1 Execution site(s)
Nina V., born in 1928: “One day all the Jews were gathered under the pretext of being taken for forced labor. They didn’t suspect anything. They were loaded onto the trucks and taken in the direction of the road. Once the truck turned off the road towards the ravine, they understood what was going on. They started to cry. Oh God, how they cried and screamed. It was unbearable. All the villagers went out on the streets to see what was happening. After the shooting, older men (as there were no young men in the village, they all had gone to front), were requisitioned to dig a pit and bury the corpses. There were many requisitioned men because the pit was big. In all, there were about 250 victims. When I came to the site to take a look I saw the corpses of my two school teachers: Sarah Romanovna and Ida Efremovna. They were lying dead with their children nearby. There were only women in the pit because the men had been taken to Pervomaiskiy, where they were hanged.” (Witness n°903, interviewed in Pecherskaya Buda, on August 19th, 2019)
“On the morning of May 2nd 1942, I was outside and I saw a punitive unit arrive and take all the Jewish residents of the village of Zakharino [village disappeared] in the direction of Buda-Pechersk [today Pecherskaya Buda]. The unit was composed of 27 men, including seven Germans and twenty policemen. The district chief, Chevandin, and the head of the police, Bobkov, were among them. Half an hour later we heard the gunshots. Afterwards, we found out that 263 civilian Jews had been shot. I don’t know the names of the Germans and policemen.» [Deposition of a local villager,Uliana Ch., 44 years old, given to the Soviet Extraordinary Commission (ChGK) on April 7th 1944; RG.22-002M: GARF 7021- 44-634, p.662]
The village of Zakahrino which was initially established as a Jewish settlement, and no longer exists. The last houses were destroyed in 1980. The closest village is Pecherskaya Buda, located 90km (56 miles) south of Smolensk. In 1847, 538 Jews lived in Zakarino and make up the majority of the total population. There were two synagogues, none of which was preserved. The Jewish children had their own Yiddish school, but in 1930s it was transformed in a Russian school where Jewish and non-Jewish children studied together. The majority of Jews lived off agriculture. However, some of them were involved in small scale trade or artisanal manufacturing, such as shoemaking or tailoring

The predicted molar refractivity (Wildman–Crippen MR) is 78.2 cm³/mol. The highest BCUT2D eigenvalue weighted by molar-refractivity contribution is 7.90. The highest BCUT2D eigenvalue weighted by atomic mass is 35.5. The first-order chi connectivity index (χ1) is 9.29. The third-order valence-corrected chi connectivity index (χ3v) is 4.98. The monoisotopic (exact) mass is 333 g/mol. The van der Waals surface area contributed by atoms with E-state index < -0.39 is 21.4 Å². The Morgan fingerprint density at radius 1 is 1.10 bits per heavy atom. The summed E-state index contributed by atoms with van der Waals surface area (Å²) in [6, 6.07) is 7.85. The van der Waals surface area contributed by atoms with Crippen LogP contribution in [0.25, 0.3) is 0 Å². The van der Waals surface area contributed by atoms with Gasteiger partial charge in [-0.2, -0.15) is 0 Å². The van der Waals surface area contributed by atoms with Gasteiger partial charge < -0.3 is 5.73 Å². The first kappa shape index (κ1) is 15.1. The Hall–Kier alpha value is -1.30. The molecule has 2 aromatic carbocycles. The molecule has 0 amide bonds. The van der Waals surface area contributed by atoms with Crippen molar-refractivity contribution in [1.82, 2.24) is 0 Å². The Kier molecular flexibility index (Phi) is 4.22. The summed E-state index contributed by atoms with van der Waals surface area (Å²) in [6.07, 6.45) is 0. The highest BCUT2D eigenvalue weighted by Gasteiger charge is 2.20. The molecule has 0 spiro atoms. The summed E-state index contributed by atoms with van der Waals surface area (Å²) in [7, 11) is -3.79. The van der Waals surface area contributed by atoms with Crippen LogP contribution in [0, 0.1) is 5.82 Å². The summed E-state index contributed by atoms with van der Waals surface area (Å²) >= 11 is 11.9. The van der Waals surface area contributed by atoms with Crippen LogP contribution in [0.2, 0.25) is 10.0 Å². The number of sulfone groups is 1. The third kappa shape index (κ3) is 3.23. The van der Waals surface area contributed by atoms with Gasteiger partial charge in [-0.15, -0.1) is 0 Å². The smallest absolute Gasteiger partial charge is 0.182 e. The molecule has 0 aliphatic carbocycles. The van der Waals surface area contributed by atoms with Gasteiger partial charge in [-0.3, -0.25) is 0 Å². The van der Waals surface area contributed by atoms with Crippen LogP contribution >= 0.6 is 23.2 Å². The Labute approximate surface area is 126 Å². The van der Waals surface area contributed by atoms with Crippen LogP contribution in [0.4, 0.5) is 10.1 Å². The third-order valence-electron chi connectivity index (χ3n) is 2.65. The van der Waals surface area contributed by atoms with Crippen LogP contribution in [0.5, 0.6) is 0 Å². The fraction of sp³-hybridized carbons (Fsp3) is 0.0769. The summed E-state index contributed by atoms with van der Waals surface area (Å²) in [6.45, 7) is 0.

Zakharino was occupied by the Germans on August 1st 1941. Before the occupation, many Jewish refugees arrived to Zakahrino from Belarus, while only a small part of local Jews managed to evacuate to the East. The anti-Jewish measures were implemented shortly after the occupation. The Jews were subjected to theft, humiliations and different restrictions on daily life. In the summer of 1941, eight local Jewish men were arrested and hanged in the centre of the village.
The ghetto was created in October 1941 and housed about 300 Jews. According to the local residents interviewed by Yahad - In Unum, the ghetto was created on the street where the Jews had previously resided. It was only fenced in with barbed wire. Although it was forbidden to leave its territory, many Jews sneaked out of the ghetto at night to look for food. A Jewish council and a local police were also created.
The ghetto was liquidated on May 2nd 1942. A German punitive from Khislavichi unit accompanied by local police rounded up the Jews under the pretext of being taken to work. They were taken northeast of the village of Zakahrino in the direction of Pecherskaay Buda where they were shot in the ravine. Before being shot, some of them stripped naked, while others were able to keep on their underwear. According to Yahad’s witness YIU/902R, the shooting was conducted by policemen. The Germans only surveyed the execution. According to the same witness, Jewish men from Zakahrino weren’t shot in Pecherskaya Buda, they were taken to be shot in Pervomaiskiy. The village of Zakahrino was burned down as the Germans retreated.
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